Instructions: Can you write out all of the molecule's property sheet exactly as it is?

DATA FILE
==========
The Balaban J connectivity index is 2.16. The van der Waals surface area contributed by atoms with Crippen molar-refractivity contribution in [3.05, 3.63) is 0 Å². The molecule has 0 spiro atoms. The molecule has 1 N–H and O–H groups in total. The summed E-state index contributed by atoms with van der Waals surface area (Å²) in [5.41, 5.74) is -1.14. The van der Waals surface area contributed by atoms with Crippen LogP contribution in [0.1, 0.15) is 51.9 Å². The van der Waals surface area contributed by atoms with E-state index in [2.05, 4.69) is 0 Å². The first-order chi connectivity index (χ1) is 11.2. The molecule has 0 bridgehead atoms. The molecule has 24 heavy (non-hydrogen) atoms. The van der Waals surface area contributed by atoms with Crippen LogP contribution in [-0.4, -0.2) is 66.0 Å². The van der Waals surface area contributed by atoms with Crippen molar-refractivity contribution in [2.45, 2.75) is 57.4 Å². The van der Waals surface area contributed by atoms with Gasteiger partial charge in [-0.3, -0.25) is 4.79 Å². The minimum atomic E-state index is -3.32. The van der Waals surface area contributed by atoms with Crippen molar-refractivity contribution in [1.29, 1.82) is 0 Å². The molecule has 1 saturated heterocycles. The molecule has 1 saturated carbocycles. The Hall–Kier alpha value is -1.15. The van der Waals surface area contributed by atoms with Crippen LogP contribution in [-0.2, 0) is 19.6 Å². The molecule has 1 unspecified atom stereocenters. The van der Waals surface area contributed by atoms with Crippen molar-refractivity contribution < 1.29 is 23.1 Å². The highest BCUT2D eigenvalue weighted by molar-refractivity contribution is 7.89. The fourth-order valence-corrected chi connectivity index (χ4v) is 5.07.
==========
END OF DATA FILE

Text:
The Balaban J connectivity index is 2.16. The van der Waals surface area contributed by atoms with Crippen molar-refractivity contribution in [3.05, 3.63) is 0 Å². The molecule has 0 spiro atoms. The molecule has 1 N–H and O–H groups in total. The summed E-state index contributed by atoms with van der Waals surface area (Å²) in [5.41, 5.74) is -1.14. The van der Waals surface area contributed by atoms with Crippen LogP contribution in [0.1, 0.15) is 51.9 Å². The van der Waals surface area contributed by atoms with E-state index in [2.05, 4.69) is 0 Å². The first-order chi connectivity index (χ1) is 11.2. The molecule has 0 bridgehead atoms. The molecule has 24 heavy (non-hydrogen) atoms. The van der Waals surface area contributed by atoms with Crippen LogP contribution in [-0.4, -0.2) is 66.0 Å². The van der Waals surface area contributed by atoms with Crippen molar-refractivity contribution in [2.45, 2.75) is 57.4 Å². The van der Waals surface area contributed by atoms with Gasteiger partial charge in [-0.3, -0.25) is 4.79 Å². The minimum atomic E-state index is -3.32. The van der Waals surface area contributed by atoms with Crippen molar-refractivity contribution in [1.29, 1.82) is 0 Å². The molecule has 1 saturated heterocycles. The molecule has 1 saturated carbocycles. The Hall–Kier alpha value is -1.15. The van der Waals surface area contributed by atoms with Crippen LogP contribution in [-0.2, 0) is 19.6 Å². The molecule has 1 unspecified atom stereocenters. The van der Waals surface area contributed by atoms with Crippen molar-refractivity contribution < 1.29 is 23.1 Å². The highest BCUT2D eigenvalue weighted by molar-refractivity contribution is 7.89. The fourth-order valence-corrected chi connectivity index (χ4v) is 5.07.